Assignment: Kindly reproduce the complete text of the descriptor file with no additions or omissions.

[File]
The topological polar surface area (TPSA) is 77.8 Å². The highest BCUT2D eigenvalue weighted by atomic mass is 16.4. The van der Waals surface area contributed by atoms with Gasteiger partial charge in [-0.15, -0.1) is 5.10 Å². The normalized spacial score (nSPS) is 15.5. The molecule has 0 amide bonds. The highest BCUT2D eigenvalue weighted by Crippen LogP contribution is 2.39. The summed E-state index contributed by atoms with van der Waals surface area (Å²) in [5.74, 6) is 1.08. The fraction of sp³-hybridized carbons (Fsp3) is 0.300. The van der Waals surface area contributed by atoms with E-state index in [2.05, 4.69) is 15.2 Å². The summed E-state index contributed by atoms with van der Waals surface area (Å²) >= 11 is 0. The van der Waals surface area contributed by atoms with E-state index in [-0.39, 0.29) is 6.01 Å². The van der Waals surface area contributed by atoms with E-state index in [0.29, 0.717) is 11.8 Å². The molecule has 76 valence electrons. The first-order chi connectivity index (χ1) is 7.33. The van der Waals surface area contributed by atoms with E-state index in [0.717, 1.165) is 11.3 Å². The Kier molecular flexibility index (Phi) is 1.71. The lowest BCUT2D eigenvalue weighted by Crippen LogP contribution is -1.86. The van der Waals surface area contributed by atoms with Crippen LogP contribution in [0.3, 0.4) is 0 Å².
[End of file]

The topological polar surface area (TPSA) is 77.8 Å². The highest BCUT2D eigenvalue weighted by atomic mass is 16.4. The van der Waals surface area contributed by atoms with Gasteiger partial charge in [-0.15, -0.1) is 5.10 Å². The normalized spacial score (nSPS) is 15.5. The molecule has 0 amide bonds. The highest BCUT2D eigenvalue weighted by Crippen LogP contribution is 2.39. The summed E-state index contributed by atoms with van der Waals surface area (Å²) in [5.74, 6) is 1.08. The fraction of sp³-hybridized carbons (Fsp3) is 0.300. The van der Waals surface area contributed by atoms with E-state index in [2.05, 4.69) is 15.2 Å². The summed E-state index contributed by atoms with van der Waals surface area (Å²) >= 11 is 0. The van der Waals surface area contributed by atoms with E-state index in [-0.39, 0.29) is 6.01 Å². The van der Waals surface area contributed by atoms with E-state index in [0.29, 0.717) is 11.8 Å². The molecule has 76 valence electrons. The first-order chi connectivity index (χ1) is 7.33. The van der Waals surface area contributed by atoms with E-state index in [0.717, 1.165) is 11.3 Å². The Kier molecular flexibility index (Phi) is 1.71. The lowest BCUT2D eigenvalue weighted by Crippen LogP contribution is -1.86. The van der Waals surface area contributed by atoms with Crippen LogP contribution in [0.3, 0.4) is 0 Å².